EPCOR board approves settlement (January 20, 2022)
BULLHEAD CITY — EPCOR’s board of directors voted Wednesday to accept the mediated settlement that will result in the company receiving an additional $20 million to complete the sale of the Bullhead City-area water systems to the City of Bullhead City.
While EPCOR officials neither confirmed nor denied the approval, Bullhead City Manager Toby Cotter said that City Attorney Garn Emery received “verbal confirmation” from EPCOR’s legal counsel late Wednesday afternoon that the board had approved the settlement.
With a Jan. 24 trial date looming, both sides were ordered by Mohave County Superior Court Judge Charles W. Gurtler Jr. to engage in private mediation.
Those talks occurred Jan. 14 and produced the proposed $100 million settlement, $20 million more than the bond amount the city was ordered to post to EPCOR Water Arizona to take possession — but not actual ownership — of the local systems.
The city posted the initial $80 million bond and took over operation of the Mohave and North Mohave systems Sept. 1. Upon payment of the additional $20 million, Bullhead City will own the systems.
The Bullhead City Council voted unanimously Jan. 18 to approve the settlement and awaited word of the vote by the 11-member EPCOR board.
Details of the EPCOR vote were not made public.
Asked for information about the vote and any comment from EPCOR Water Arizona, Rebecca Stenholm, director of public affairs for EPCOR USA, replied by email, “EPCOR doesn’t have any comment at this time.”
A subsequent similar request made to EPCOR’s corporate media relations staff in Canada directed all correspondence to Stenholm.
The agreement still must be approved by Gurtler.
“We want to close this out in the court as soon as next week,” Cotter said. “The parties have agreed. A stipulated judgment will be entered into Judge Gurtler’s court. Both sides anticipate a final order of condemnation to be signed off by the judge as part of this final process.”
It has been a long, arduous — and often contentious — road for both sides following the 2019 Proposition 415 passed by Bullhead City voters authorizing the city to pay up to $130 million to acquire EPCOR Water Arizona’s Mohave and North Mohave holdings through eminent domain.
During the initial valuation process — an evidentiary hearing in April 2020 — Bullhead City officials placed the value of EPCOR’s local holdings at around $55 million; EPCOR placed the value at $136 million, a number that was revised upward to $155 million.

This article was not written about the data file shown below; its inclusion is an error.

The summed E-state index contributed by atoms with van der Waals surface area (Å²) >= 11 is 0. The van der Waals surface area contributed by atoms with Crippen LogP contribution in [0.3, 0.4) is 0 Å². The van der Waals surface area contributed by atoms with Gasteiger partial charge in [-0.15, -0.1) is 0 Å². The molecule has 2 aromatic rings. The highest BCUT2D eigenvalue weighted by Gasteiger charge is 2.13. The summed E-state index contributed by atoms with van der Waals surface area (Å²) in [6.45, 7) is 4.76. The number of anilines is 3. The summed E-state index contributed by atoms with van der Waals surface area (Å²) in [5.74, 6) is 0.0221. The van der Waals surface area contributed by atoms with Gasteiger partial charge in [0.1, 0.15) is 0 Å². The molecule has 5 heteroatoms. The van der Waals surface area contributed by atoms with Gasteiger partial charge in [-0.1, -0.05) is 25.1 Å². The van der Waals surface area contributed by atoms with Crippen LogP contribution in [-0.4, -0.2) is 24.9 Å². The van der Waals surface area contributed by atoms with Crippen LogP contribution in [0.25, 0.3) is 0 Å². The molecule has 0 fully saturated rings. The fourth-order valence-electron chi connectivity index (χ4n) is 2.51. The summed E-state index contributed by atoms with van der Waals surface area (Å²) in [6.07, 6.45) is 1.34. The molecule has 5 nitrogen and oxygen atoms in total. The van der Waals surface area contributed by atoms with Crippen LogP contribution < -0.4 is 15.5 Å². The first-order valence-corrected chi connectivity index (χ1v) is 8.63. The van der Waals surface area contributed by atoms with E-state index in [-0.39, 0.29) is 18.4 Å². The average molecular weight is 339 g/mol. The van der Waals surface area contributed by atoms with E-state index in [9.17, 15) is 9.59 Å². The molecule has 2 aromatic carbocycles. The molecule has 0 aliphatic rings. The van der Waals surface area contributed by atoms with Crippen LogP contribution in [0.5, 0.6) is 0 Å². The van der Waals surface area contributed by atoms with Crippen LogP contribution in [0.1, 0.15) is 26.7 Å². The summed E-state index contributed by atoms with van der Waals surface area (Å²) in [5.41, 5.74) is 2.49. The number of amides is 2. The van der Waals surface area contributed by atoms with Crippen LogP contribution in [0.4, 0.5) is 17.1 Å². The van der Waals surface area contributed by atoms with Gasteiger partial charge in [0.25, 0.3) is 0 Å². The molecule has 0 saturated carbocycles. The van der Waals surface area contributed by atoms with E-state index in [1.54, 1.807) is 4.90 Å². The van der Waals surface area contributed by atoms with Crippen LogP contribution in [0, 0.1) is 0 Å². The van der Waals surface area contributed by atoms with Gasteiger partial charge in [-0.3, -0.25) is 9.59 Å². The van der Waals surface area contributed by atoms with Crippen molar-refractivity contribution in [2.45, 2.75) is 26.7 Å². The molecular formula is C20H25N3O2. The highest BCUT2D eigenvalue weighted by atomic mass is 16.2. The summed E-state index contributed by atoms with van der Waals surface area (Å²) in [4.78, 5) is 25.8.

EPCOR USA, formed in 2011 with EPCOR’s acquisition of the Chaparral City Water Company in Fountain Hills, Arizona, expanded its holdings with the purchase of 11 water utility districts in Arizona and New Mexico, including the current Mohave system in Bullhead City, from American Water Works Company.
EPCOR bought the North Mohave Valley Corporation, the North Mohave system, in 2013.
Following several EPCOR rate increase requests approved by the Arizona Corporation Commission — and a plan to consolidate all of the company’s Arizona holdings under one umbrella and rate structure — city officials and residents began the process that led to the 2019 special election authorizing the takeover.
EPCOR officials repeatedly said the company’s Bullhead City holdings weren’t for sale and the two sides remained far apart on what those assets were worth, sending the matter to the courts to decide.
But just 10 days before the start of the trial that ultimately would have done that, the sides came to an agreement and five days later, both sides had given it formal approval.
“The city is very pleased that the EPCOR board of directors has approved the settlement,” Cotter said. “For two years, the city has been asking the EPCOR board to approve the sale so that Bullhead City residents, through their elected City Council, can manage the water already owned in a wholly owned water system.
“This puts behind us three years of fighting and millions of dollars in lawsuits for both parties. Most importantly, this transaction provides a very bright future for Bullhead City. From now until the end of time, the residents of Bullhead City will own the water, wells, pipes, tanks and conveyance system that brings the water from the river to their homes, schools, churches and businesses.”
Source: Bill McMillen, Mohave Valley Daily News